Grout is the substance used to fill the gaps between wall or floor tiles -- to provide stability for the surface and to add flexibility to the design. When you are grouting it is necessary to use a fair amount of water, both for mixing the grout as well as for rinsing the area clean once you have finished. If you do not dispose of the wastewater correctly but allow it to run off into your yard or the street, it may soak through the ground into the water table. This can have a significant impact on the quality of your groundwater.
Tile grout contains the same ingredients as concrete -- namely cement, water and aggregate. Concentrations of the ingredients differ, however, which gives grout more flexibility than concrete. The cement contains a mixture of powdered lime, clay and minerals such as chromium, barium and calcium carbonate, some of which can be harmful to both humans and animals.
Contaminants such as tile grout enter groundwater by several methods, including rivers and rainwater runoff. The most common method is leaching, which is the passage of a dissolved substance through the soil into the water table. The concentration of the contaminant that reaches the water table depends on the original strength of the substance, its persistence and solubility. Contaminants that dissolve easily in water are less likely to encounter resistance on their way through the soil and therefore more likely to reach the groundwater. The persistence of a contaminant depends on how long its chemical properties take to break down.
Tile grout is mildly toxic, based on its cement content and mineral ingredients. Limestone is not toxic for ingestion but does have dermal toxic qualities, which means that it burns the skin. This is evident by the concrete burns sustained by construction workers exposed to cement powder and uncured concrete. Chromium, although a naturally occurring element, is harmful in certain concentrations. For example, continued exposure to chromium produced synthetically can cause a variety of symptoms including vomiting, diarrhea, ulcers, kidney or liver damage, convulsions and death.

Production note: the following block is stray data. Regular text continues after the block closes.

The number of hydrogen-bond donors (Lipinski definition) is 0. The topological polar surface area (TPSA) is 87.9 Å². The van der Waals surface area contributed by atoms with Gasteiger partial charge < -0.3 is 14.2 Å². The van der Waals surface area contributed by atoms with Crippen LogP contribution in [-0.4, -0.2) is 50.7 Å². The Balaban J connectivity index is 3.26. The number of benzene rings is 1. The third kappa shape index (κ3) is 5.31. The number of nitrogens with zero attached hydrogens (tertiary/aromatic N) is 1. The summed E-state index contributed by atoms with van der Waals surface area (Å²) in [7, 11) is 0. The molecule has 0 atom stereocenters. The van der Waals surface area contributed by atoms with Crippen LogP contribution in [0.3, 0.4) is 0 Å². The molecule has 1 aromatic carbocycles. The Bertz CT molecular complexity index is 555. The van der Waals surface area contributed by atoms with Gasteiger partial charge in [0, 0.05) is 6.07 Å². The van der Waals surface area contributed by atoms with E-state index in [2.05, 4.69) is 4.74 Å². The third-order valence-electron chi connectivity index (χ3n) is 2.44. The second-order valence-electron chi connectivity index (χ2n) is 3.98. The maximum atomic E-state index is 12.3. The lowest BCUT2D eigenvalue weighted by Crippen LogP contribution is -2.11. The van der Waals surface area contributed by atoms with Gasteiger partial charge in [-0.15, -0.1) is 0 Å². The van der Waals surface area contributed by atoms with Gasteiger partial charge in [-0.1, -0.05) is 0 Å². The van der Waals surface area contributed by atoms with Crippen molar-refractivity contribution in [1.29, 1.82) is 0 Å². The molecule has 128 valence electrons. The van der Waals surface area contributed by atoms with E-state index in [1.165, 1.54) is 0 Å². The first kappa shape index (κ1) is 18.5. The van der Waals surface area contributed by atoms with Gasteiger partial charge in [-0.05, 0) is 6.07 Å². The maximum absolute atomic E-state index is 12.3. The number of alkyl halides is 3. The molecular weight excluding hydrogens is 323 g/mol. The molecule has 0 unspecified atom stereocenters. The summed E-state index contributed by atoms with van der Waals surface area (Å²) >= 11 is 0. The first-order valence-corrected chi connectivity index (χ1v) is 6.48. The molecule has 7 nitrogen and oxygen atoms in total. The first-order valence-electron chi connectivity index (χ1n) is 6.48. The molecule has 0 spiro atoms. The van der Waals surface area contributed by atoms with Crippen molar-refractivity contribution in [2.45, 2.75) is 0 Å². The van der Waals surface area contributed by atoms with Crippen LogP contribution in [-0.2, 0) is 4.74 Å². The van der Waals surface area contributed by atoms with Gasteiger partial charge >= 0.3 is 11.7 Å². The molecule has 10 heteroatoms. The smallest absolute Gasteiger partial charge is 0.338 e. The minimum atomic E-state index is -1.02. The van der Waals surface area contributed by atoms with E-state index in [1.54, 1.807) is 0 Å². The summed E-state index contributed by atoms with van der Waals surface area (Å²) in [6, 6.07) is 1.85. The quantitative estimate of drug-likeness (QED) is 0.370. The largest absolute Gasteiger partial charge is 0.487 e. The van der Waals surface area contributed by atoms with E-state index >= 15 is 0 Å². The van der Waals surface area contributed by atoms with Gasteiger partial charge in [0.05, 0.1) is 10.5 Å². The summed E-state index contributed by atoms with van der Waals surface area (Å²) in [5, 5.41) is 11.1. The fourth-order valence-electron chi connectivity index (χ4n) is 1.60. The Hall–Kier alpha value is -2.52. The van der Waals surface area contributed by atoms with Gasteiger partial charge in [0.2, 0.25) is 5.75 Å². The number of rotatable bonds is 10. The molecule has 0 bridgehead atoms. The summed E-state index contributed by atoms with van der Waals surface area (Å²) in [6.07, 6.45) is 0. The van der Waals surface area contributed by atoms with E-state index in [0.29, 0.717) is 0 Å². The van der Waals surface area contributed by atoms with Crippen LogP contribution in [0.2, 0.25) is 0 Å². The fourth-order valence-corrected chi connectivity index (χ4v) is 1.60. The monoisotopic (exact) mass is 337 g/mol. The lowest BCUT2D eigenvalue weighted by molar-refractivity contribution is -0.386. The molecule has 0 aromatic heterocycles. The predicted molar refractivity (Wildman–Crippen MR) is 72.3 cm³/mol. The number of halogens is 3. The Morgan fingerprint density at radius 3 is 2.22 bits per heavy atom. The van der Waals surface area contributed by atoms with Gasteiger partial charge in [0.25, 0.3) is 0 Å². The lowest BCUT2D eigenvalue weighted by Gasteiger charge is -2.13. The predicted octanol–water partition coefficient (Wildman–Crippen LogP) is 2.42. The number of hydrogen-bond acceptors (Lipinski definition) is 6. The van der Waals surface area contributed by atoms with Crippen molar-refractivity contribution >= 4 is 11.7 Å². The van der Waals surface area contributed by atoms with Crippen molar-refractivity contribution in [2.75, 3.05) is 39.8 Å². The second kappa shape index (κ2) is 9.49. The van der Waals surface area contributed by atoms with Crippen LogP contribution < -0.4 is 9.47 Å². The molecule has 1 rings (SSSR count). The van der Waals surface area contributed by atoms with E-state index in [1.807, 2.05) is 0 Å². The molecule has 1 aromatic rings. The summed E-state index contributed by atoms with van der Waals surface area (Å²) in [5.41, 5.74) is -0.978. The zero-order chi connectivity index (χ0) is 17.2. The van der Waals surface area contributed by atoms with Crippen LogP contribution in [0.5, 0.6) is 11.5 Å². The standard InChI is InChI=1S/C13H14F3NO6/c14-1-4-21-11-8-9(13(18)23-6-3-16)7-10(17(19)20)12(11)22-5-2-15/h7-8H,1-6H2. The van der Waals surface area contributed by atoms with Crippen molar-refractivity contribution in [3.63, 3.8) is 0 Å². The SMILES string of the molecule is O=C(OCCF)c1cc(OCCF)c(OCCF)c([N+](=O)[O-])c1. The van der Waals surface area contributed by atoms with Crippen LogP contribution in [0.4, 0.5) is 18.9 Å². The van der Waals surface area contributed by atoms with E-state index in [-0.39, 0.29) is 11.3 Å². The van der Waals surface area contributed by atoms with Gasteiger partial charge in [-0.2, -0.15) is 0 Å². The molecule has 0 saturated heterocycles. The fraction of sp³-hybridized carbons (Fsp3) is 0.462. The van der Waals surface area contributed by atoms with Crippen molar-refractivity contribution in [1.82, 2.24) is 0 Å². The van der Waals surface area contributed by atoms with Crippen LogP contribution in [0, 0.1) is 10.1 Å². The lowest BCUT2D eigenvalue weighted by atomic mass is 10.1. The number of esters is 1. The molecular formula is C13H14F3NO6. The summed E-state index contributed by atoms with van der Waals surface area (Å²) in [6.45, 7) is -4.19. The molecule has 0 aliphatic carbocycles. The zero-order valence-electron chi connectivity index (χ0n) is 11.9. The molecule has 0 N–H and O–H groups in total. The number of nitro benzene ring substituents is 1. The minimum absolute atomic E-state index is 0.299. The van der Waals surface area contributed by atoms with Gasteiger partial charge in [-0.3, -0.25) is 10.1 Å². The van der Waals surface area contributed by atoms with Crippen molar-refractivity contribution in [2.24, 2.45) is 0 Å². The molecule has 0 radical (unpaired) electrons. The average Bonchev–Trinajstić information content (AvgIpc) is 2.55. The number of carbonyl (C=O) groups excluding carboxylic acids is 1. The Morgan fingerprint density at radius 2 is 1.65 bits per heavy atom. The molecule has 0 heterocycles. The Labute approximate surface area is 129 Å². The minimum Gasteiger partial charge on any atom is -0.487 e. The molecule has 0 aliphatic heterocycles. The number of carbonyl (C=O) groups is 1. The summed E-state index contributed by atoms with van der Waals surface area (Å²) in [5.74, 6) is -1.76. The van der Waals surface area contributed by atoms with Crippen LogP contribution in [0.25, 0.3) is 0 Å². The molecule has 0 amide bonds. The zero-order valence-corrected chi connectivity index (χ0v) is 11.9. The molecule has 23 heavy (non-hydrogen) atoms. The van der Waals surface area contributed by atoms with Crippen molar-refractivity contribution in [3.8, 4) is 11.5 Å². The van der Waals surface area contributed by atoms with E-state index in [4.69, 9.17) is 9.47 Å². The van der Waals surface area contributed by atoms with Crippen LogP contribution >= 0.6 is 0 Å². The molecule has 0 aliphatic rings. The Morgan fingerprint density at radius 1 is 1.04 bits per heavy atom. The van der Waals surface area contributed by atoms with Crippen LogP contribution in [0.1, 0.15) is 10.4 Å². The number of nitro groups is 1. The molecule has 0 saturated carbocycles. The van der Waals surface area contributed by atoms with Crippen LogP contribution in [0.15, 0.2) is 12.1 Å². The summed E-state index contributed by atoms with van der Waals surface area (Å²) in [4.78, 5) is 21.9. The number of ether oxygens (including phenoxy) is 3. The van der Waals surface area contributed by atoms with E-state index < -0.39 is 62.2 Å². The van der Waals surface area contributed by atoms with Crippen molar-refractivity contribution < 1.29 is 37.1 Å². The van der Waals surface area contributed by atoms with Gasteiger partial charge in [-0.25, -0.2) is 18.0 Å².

The effect of tile grout on groundwater, therefore, is to make the groundwater unsafe for consumption and other uses. Groundwater often mixes with residential water supply facilities through the movement of rivers and excess rainwater, and these facilities provide the water that supplies homes. Although the water goes through an intensive purification cycle before reaching your household, the process is unable to remove all contaminants. Both barium and chromium contaminants are inorganic chemicals found in drinking water in the United States, according to the U.S. Environmental Protection Agency.
- Mine-Engineer.com: Cement, How it is Produced
- Toxicology and Industrial Health: The Dermal Toxicity Of Cement
- U.S. Geological Survey: Water Science for Schools -- Groundwater Quality
- University of Arizona Agricultural Extension: Water Quality and Use -- Sources and Mechanisms of Groundwater Contamination
- Cleary Material Safety Data Sheet: Limestone F
- National Library of Medicine: Tox Town -- Chromium
- U.S. Environmental Protection Agency: Drinking Water Contaminants
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